By Ndahi Marama, with Agency reports
Boko Haram leader, Abubakar Shekau yesterday dismissed claims about ceasefire talks between his group and the government, even as Federal Government officials are now trading blames over the phantom ceasefire deal brokered by the President of Chad, Idriss Déby.
A new Boko Haram video obtained by AFP yesterday showed militants on an armoured vehicle parading down a road in an unidentified town they apparently control and the group’s leader Abubakar Shekau preaching to the residents.
Boko Haram had already renamed Gwoza in Borno as Darul Hikma or House of Wisdom and Mubi in Adamawa as Madinatul Islam which means City of Islam.
In the 44-minute video, Shekau, who is pictured in close-up shots dismissed government claims about ceasefire talks and threatened to kill the man who presented himself as Boko Haram’s negotiator.
The video, which was delivered through the same channels as past messages, shows armed men lined alon
g a well-paved road, with three pick-up trucks, with heavy weapons also visible.
Black crested flags associated with the Islamist group are also shown.
In the video, Shekau restated a call he first made in August, saying, “We have indeed established an Islamic caliphate. To everyone living in Islamic Caliphate, we convey our greetings,” he said, specifically mentioning “brethren” in Afghanistan, Pakistan, Azerbaijan, Shishan (an Islamist term for Chechnya), Yemen, Somalia and “The caliphate in Iraq and Syria.”
A graphic shown later includes a picture the IS group’s leader, Abu Bakr al-Baghdadi, as well as a portion of the message his group issued on July 1, proclaiming a caliphate in Iraq and Syria.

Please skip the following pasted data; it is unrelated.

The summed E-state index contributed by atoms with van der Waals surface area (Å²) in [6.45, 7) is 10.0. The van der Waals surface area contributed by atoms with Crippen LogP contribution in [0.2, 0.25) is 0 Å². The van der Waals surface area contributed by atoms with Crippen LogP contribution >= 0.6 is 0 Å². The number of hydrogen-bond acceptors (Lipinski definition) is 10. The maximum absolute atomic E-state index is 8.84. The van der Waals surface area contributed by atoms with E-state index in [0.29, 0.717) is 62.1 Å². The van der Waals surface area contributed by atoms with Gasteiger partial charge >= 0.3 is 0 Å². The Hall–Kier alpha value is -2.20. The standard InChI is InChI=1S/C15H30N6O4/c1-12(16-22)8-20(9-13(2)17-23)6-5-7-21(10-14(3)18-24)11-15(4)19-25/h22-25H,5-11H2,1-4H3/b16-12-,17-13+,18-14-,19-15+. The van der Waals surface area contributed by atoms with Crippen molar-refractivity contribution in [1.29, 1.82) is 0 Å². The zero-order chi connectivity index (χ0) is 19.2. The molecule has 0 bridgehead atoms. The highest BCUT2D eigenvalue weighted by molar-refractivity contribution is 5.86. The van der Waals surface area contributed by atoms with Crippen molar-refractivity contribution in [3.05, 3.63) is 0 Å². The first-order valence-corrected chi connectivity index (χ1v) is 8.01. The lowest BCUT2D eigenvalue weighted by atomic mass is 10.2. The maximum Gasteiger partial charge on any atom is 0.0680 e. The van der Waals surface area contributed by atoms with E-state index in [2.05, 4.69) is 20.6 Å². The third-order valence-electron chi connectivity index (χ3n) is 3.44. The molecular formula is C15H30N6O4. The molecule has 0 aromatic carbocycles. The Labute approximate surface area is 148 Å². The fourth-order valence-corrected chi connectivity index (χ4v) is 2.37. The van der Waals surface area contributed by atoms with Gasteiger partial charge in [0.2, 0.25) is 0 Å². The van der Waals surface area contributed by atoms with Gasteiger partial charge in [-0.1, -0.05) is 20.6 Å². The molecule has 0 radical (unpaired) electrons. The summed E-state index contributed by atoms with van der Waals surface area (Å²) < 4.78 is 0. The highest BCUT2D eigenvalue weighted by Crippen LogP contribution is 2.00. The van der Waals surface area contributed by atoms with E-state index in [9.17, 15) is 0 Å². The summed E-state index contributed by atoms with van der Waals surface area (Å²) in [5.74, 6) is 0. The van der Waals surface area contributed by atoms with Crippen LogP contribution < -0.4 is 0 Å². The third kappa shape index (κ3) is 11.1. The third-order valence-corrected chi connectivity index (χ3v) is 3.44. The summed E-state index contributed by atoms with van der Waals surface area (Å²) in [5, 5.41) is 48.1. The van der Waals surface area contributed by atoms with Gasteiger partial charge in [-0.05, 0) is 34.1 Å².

How Chadian President fooled Nigeria on phantom Boko Haram ceasefire
Meanwhile, it was gathered yesterday how the Federal Government was taken for a ride by the president of Chad, Idriss Deby over the phantom ceasefire deal with Boko Haram
A source, who was involved in the negotiations told online news medium, TheCable that the Federal Government was still uncertain if the dummy was deliberately sold to Nigeria by Déby or if the Chadian president himself was hoodwinked into believing it was genuine.
Déby was said to be working for Boko Haram as he has refused to communicate with Nigeria since the insurgents renewed their attacks.
“Nigerian government officials no longer have access to Déby, who is now said to be sick. It appears he set us up to drop our guard and allow Boko Haram to gain ground,” the official said.
A man claiming to be the general secretary of Boko Haram named Danladi Ahmadu, had told the Voice of America on October 17 that the government was negotiating with representatives of the group.
Alex Badeh, an air chief marshal and chief of defence staff later addressed the media asking Nigerians soldiers to cease fire because of the “agreement”, which he said included releasing the 219 Chibok schoolgirls in Boko Haram captivity.
TheCable also reported how Déby put the deal together, revealing how he said Boko Haram got in touch with him, how he authenticated the message and how he got the Nigerian government involved in the negotiations. A journalist with links to the group had however described the claim as “shadows and bubbles” and warned Nigerians not to believe it.
Not long after that, Boko Haram became more ferocious in their attacks, taking over more Nigerian towns, including the country home of Badeh.